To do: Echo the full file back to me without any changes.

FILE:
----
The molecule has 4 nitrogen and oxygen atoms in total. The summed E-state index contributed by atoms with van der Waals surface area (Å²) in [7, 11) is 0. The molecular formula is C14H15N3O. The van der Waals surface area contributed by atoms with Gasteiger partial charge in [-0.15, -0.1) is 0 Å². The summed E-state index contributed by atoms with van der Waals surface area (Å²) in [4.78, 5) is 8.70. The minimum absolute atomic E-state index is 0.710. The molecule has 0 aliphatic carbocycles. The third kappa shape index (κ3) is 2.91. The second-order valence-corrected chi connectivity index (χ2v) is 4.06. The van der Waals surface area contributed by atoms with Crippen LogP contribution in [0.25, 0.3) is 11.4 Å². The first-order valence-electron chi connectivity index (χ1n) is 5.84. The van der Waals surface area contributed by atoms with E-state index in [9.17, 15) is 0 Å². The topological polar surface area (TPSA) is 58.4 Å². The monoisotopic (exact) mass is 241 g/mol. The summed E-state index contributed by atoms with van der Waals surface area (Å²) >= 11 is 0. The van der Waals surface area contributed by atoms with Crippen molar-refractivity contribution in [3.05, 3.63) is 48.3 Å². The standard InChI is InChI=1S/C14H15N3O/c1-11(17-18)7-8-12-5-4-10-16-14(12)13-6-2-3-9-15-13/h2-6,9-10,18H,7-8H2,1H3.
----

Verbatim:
The molecule has 4 nitrogen and oxygen atoms in total. The summed E-state index contributed by atoms with van der Waals surface area (Å²) in [7, 11) is 0. The molecular formula is C14H15N3O. The van der Waals surface area contributed by atoms with Gasteiger partial charge in [-0.15, -0.1) is 0 Å². The summed E-state index contributed by atoms with van der Waals surface area (Å²) in [4.78, 5) is 8.70. The minimum absolute atomic E-state index is 0.710. The molecule has 0 aliphatic carbocycles. The third kappa shape index (κ3) is 2.91. The second-order valence-corrected chi connectivity index (χ2v) is 4.06. The van der Waals surface area contributed by atoms with Crippen LogP contribution in [0.25, 0.3) is 11.4 Å². The first-order valence-electron chi connectivity index (χ1n) is 5.84. The van der Waals surface area contributed by atoms with E-state index in [9.17, 15) is 0 Å². The topological polar surface area (TPSA) is 58.4 Å². The monoisotopic (exact) mass is 241 g/mol. The summed E-state index contributed by atoms with van der Waals surface area (Å²) >= 11 is 0. The van der Waals surface area contributed by atoms with Crippen molar-refractivity contribution in [3.05, 3.63) is 48.3 Å². The standard InChI is InChI=1S/C14H15N3O/c1-11(17-18)7-8-12-5-4-10-16-14(12)13-6-2-3-9-15-13/h2-6,9-10,18H,7-8H2,1H3.